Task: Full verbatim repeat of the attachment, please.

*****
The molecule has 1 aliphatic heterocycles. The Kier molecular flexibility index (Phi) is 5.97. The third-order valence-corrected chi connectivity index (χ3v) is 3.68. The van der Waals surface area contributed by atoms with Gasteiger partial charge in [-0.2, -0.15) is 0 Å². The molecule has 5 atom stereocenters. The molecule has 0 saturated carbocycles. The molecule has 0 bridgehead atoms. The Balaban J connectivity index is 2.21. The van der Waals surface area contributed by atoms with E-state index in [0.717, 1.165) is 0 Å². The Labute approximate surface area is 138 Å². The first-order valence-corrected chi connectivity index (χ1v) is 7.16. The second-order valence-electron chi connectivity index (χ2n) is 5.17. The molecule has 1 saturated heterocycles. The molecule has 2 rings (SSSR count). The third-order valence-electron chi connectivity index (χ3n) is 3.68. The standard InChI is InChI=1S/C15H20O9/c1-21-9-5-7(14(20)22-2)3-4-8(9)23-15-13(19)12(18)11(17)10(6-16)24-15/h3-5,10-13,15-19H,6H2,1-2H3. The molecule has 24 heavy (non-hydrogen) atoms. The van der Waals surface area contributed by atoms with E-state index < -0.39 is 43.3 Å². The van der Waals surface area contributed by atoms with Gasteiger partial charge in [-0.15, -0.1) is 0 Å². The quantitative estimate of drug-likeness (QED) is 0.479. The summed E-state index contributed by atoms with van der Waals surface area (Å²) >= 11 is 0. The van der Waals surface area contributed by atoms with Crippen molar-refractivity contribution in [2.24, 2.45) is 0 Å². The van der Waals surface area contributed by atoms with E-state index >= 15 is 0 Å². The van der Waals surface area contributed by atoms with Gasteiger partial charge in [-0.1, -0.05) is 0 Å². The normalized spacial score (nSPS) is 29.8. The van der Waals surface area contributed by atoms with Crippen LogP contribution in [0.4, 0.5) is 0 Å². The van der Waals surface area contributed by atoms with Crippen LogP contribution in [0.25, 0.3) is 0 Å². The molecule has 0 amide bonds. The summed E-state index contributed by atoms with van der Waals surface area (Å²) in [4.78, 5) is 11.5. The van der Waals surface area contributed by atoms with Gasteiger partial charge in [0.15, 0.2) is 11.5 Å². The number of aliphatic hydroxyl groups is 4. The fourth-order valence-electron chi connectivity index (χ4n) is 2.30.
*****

The molecule has 1 aliphatic heterocycles. The Kier molecular flexibility index (Phi) is 5.97. The third-order valence-corrected chi connectivity index (χ3v) is 3.68. The van der Waals surface area contributed by atoms with Gasteiger partial charge in [-0.2, -0.15) is 0 Å². The molecule has 5 atom stereocenters. The molecule has 0 saturated carbocycles. The molecule has 0 bridgehead atoms. The Balaban J connectivity index is 2.21. The van der Waals surface area contributed by atoms with E-state index in [0.717, 1.165) is 0 Å². The Labute approximate surface area is 138 Å². The first-order valence-corrected chi connectivity index (χ1v) is 7.16. The second-order valence-electron chi connectivity index (χ2n) is 5.17. The molecule has 1 saturated heterocycles. The molecule has 2 rings (SSSR count). The third-order valence-electron chi connectivity index (χ3n) is 3.68. The standard InChI is InChI=1S/C15H20O9/c1-21-9-5-7(14(20)22-2)3-4-8(9)23-15-13(19)12(18)11(17)10(6-16)24-15/h3-5,10-13,15-19H,6H2,1-2H3. The molecule has 24 heavy (non-hydrogen) atoms. The van der Waals surface area contributed by atoms with E-state index < -0.39 is 43.3 Å². The van der Waals surface area contributed by atoms with Gasteiger partial charge in [-0.15, -0.1) is 0 Å². The quantitative estimate of drug-likeness (QED) is 0.479. The summed E-state index contributed by atoms with van der Waals surface area (Å²) >= 11 is 0. The van der Waals surface area contributed by atoms with Crippen molar-refractivity contribution in [2.24, 2.45) is 0 Å². The van der Waals surface area contributed by atoms with E-state index >= 15 is 0 Å². The van der Waals surface area contributed by atoms with Gasteiger partial charge in [-0.1, -0.05) is 0 Å². The normalized spacial score (nSPS) is 29.8. The van der Waals surface area contributed by atoms with Crippen LogP contribution in [0.4, 0.5) is 0 Å². The van der Waals surface area contributed by atoms with Crippen LogP contribution in [0.25, 0.3) is 0 Å². The molecule has 0 amide bonds. The summed E-state index contributed by atoms with van der Waals surface area (Å²) in [4.78, 5) is 11.5. The van der Waals surface area contributed by atoms with Gasteiger partial charge in [0.15, 0.2) is 11.5 Å². The number of aliphatic hydroxyl groups is 4. The fourth-order valence-electron chi connectivity index (χ4n) is 2.30.